Understanding Codependency

Libby Shively McAvoy
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Understanding Codependency

Are you a people pleaser? Are you the person others lean on to solve their problems? Do you fear being alone and, as a result, tolerate poor treatment in relationships? All of these situations are signs of codependency.

In a codependent relationship, your identity is wrapped up in a loved one. Codependency is a set of behaviors that causes an unhealthy relationship. In a healthy relationship, the goal is interdependence, where it is mutually beneficial. A codependent relationship is one-sided as opposed to equal.

Behaviors Associated With Codependency

  • People pleasing to gain approval
  • Feeling selfish when you cannot satisfy the needs of others
  • Rescuing or fixing others
  • Self-sabotaging
  • Difficulty identifying personal needs
  • Low self-esteem
  • Difficulty setting boundaries
  • Worries excessively about others
  • Struggle to say no
  • Trouble being alone

The codependent tends to lose themself in the other person. They may be clingy. They struggle to regulate their own emotions because they take on the mood of the person they are with.

Why Am I Codependent?

Often codependency stems from childhood neglect or trauma. To be seen and accepted, you may have developed codependent traits. For example, I had a client who was raised by an alcoholic. She was not only neglected and abused but became the caretaker of her parent at a young age. She had low self-esteem, constantly tried to please others, struggled to say no, and had no boundaries. Adult relationships mirrored her childhood, and she was physically and verbally abused.

Sometimes the only way you feel you can get attention is to put the needs of others above your own. The truth of the matter is those who love and care about you will treat you as an equal. Those who have addiction problems or are abusive do not deserve your attention.

Now What?

Codependency is very damaging to your soul. At the moment, you feel you are being a loving and giving person. The problem is it is self-sacrificing. You have lost your identity and need to get back in touch with yourself.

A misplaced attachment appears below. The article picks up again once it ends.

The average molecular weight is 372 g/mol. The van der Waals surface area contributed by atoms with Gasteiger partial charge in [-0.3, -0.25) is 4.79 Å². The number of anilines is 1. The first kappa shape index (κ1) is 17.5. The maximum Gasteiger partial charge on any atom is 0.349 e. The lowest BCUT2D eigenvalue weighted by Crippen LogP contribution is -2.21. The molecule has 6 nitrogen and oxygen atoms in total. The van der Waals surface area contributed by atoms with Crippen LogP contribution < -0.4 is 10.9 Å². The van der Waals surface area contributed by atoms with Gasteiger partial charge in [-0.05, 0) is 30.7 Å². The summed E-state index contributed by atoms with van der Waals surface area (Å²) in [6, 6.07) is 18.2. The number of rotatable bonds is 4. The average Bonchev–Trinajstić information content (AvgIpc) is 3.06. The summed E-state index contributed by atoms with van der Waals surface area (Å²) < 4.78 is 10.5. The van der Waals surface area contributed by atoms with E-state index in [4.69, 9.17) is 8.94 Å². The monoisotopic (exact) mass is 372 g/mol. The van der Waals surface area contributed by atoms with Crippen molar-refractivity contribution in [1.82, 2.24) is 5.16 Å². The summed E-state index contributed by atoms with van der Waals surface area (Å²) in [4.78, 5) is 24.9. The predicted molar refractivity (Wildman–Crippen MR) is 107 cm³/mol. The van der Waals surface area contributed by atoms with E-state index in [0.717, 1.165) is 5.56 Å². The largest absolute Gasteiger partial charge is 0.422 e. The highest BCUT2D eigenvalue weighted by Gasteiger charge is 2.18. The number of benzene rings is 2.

Once you recognize yourself as codependent:

  • Seek therapy
  • Set boundaries
  • Learn to enjoy being alone
  • Join a help group such as CoDA

CoDA is a twelve-step recovery program for codependents designed to help form healthy relationships. They approach codependency as a pattern of addiction. You become addicted to the other person.

Learn to detach from outcomes. Accept that your happiness is not dependent on other people. Adopt a new habit or project.

I did not realize I had codependent tendencies until several relationships failed, and I started looking for answers. I did not show intense symptoms, but I definitely had a fear of abandonment, had always been a people pleaser, I had no boundaries, and at the time, I was dishonest in an attempt to keep everyone happy. So yes, I was indeed codependent. So then what?

I had to get deeply honest with myself. I journaled my feelings, my needs, and how my relationships were going. I rewired my subconscious thoughts with positive affirmations and learned to set boundaries. I now believe that I am worthy of the love I know I deserve. I enjoy being alone and the peace and solitude that it brings me.


The first step to overcoming codependency is understanding its symptoms and behavior. Next, self-study is essential. Revisit your childhood and see where your low self-esteem stems from. Seek therapy or support groups. 

Helping others and being empathetic is excellent, but not at your own expense. Learn the difference and stand up for yourself. A healthy relationship means both people are equal and contribute equally to helping each other.

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Libby is a Personal Development and Relationship coach specializing in emotional intelligence. By blending motivational speaking, leading yoga and wellness retreats, and writing, she has mastered the art of living her best life while helping others.

Cincinnati, OH

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